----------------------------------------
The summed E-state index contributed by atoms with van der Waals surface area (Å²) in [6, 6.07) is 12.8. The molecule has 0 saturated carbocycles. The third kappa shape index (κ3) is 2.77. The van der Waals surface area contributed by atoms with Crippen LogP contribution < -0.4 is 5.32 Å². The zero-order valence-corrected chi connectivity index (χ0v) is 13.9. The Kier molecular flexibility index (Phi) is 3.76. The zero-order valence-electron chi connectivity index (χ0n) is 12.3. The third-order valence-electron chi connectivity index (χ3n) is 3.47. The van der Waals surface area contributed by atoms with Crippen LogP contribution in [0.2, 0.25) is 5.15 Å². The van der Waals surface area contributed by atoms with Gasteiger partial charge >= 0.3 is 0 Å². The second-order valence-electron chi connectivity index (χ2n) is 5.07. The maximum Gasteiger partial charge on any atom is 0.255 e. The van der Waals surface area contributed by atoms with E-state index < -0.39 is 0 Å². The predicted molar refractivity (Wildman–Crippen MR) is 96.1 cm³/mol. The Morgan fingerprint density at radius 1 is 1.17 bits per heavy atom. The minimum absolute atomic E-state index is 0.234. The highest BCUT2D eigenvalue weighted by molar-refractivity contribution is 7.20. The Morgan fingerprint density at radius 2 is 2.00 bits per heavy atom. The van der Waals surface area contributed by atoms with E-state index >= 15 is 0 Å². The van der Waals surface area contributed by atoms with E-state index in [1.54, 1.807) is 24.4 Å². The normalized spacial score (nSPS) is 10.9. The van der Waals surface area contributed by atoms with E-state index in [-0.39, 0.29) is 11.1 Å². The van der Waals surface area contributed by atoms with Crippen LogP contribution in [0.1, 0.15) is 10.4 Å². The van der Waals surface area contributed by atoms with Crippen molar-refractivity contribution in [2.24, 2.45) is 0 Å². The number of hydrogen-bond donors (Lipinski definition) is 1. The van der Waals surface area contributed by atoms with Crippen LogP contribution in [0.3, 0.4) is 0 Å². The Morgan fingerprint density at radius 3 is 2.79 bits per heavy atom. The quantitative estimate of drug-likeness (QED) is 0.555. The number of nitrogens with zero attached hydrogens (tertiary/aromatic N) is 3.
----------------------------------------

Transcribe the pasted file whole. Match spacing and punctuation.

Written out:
The summed E-state index contributed by atoms with van der Waals surface area (Å²) in [6, 6.07) is 12.8. The molecule has 0 saturated carbocycles. The third kappa shape index (κ3) is 2.77. The van der Waals surface area contributed by atoms with Crippen LogP contribution < -0.4 is 5.32 Å². The zero-order valence-corrected chi connectivity index (χ0v) is 13.9. The Kier molecular flexibility index (Phi) is 3.76. The zero-order valence-electron chi connectivity index (χ0n) is 12.3. The third-order valence-electron chi connectivity index (χ3n) is 3.47. The van der Waals surface area contributed by atoms with Crippen LogP contribution in [0.2, 0.25) is 5.15 Å². The van der Waals surface area contributed by atoms with Gasteiger partial charge >= 0.3 is 0 Å². The second-order valence-electron chi connectivity index (χ2n) is 5.07. The maximum Gasteiger partial charge on any atom is 0.255 e. The van der Waals surface area contributed by atoms with E-state index < -0.39 is 0 Å². The predicted molar refractivity (Wildman–Crippen MR) is 96.1 cm³/mol. The Morgan fingerprint density at radius 1 is 1.17 bits per heavy atom. The minimum absolute atomic E-state index is 0.234. The highest BCUT2D eigenvalue weighted by molar-refractivity contribution is 7.20. The Morgan fingerprint density at radius 2 is 2.00 bits per heavy atom. The van der Waals surface area contributed by atoms with E-state index >= 15 is 0 Å². The van der Waals surface area contributed by atoms with E-state index in [1.54, 1.807) is 24.4 Å². The normalized spacial score (nSPS) is 10.9. The van der Waals surface area contributed by atoms with E-state index in [-0.39, 0.29) is 11.1 Å². The van der Waals surface area contributed by atoms with Crippen LogP contribution in [0.1, 0.15) is 10.4 Å². The van der Waals surface area contributed by atoms with Crippen molar-refractivity contribution in [2.24, 2.45) is 0 Å². The number of hydrogen-bond donors (Lipinski definition) is 1. The van der Waals surface area contributed by atoms with Crippen LogP contribution in [0.3, 0.4) is 0 Å². The Morgan fingerprint density at radius 3 is 2.79 bits per heavy atom. The quantitative estimate of drug-likeness (QED) is 0.555. The number of nitrogens with zero attached hydrogens (tertiary/aromatic N) is 3.